Monthly Archives: August 2010

Mr Mwenda, your article on Rwanda is heavily one-sided and probably compromised

By Stephen Twinoburyo

The article in The Independent, a Uganda news magazine refers.

Look Andrew, I don’t know how you came to this analysis. In my opinion, it is out of depths with what is really taking place in Rwanda.

“…the rallies of opposition candidates are not broken up by the police, their supporters are not beaten by private militias…?” Of course that was expected. There was no opposition. Let me post here my facebook post that has brought in some good arguments: “I hear Rwanda’s President Paul Kagame won with 93% of the vote. The other 3 candidates, all from the governing coalition, created a big dent by snatching 7% from him. Those who dared to form proper opposition were shown their space in the new Rwanda. If all of Africa had such a model democracy, we would never have to worry about the nagging opposition”.

The clincher in your article is “All the candidates are strong and seasoned politicians: President Paul Kagame (Tutsi) is the clearly the strongest standing on the ticket of the RPF”. Holding a position in Rwanda’s Kagame controlled parliament does not make one a seasoned politician. Besides, a politician without a political organisation or political space is absolutely nothing. It has been common news that all notable opposition candidates, even though they wouldn’t have unseated Kagame now, were hounded out of the political space. Andrew, have you gotten used to the environment around you that you can hardly recognise what a respectable democratic process should look like?

Andrew, your article is heavily biased and greatly compromised. Needless to say, I think it contradicts the name of the publication in which it exists, The Independent. You even go to the extent of calling those who dissent with Kagame the “African elite”. Andrew, what makes your view and that of Kagame, the best on the way Africa should move ahead? Who does not see that democracy and human rights in Rwanda have hit the skids and are on a roller-coaster. The recent events coming out of that country have provided a clear indication of what governance in that country is like. Rwanda seems to be turning into an enclave in repression in that part of Africa. Rwanda seems to be turning into a country of fear.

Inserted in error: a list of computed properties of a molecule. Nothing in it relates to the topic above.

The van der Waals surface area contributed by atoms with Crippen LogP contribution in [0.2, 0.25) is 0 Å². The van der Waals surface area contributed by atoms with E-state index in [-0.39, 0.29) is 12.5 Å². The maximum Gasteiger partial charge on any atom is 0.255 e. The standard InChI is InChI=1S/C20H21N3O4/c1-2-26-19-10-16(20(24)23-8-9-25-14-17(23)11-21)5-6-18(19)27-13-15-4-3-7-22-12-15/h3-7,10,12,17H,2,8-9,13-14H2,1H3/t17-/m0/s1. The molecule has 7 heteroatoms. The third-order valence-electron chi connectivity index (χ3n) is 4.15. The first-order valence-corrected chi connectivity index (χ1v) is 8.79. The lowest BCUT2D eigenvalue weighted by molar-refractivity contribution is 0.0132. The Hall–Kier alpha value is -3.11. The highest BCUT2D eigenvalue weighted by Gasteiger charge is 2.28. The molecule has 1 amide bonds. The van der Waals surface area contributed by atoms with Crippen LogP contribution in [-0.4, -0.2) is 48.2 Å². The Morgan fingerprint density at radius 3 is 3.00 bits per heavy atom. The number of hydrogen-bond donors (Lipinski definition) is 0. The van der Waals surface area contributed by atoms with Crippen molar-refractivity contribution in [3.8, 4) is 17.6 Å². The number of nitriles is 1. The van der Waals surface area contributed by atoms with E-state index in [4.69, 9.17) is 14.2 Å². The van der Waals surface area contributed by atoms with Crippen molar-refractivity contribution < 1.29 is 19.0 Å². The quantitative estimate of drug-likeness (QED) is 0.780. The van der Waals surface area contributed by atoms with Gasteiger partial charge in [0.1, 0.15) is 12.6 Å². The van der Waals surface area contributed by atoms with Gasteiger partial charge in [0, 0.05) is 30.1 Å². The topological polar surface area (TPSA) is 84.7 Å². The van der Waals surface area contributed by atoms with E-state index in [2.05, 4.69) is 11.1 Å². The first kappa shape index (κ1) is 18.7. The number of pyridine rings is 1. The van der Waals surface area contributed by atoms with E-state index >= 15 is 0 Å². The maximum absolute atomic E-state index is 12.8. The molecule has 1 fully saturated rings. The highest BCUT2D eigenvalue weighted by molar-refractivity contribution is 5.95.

This is a view from the New York Times. Of course it’s also elitist: “Some ballot boxes were swathed in shiny pink fabric and festooned with bows, ribbons and balloons. The elaborate decorations, along with the reports of 100 percent turnout in some places, seemed to reinf…orce what Western human rights groups and critics inside the country have been saying about Rwanda’s democracy, that it is essentially a dressed-up dictatorship.”

Yes, Kagame has brought some economic progress to Rwanda. That should not be an excuse for trampling on human rights. Besides leaders are there to foster development and he’s doing what is expected of him as a president. Repressed Africa seems to be taking the view that when a leader does something good for the country, we should celebrate at the favour he has done ‘his’ people.

Yes I acknowledge the development Kagame has brought to Rwanda but again yes, I condemn his heavy-handedness in the way he is governing the country and thinks everybody who has a different opinion does not deserve any space.


Posted by on August 11, 2010 in Stephen Twinoburyo's blogs


Parents’ role in children education

By Stephen Twinoburyo

To parents, would be parents and friends of parents: I found this interesting info about parental child education:

The document emphasizes the crucial role parents play in their children’s early education.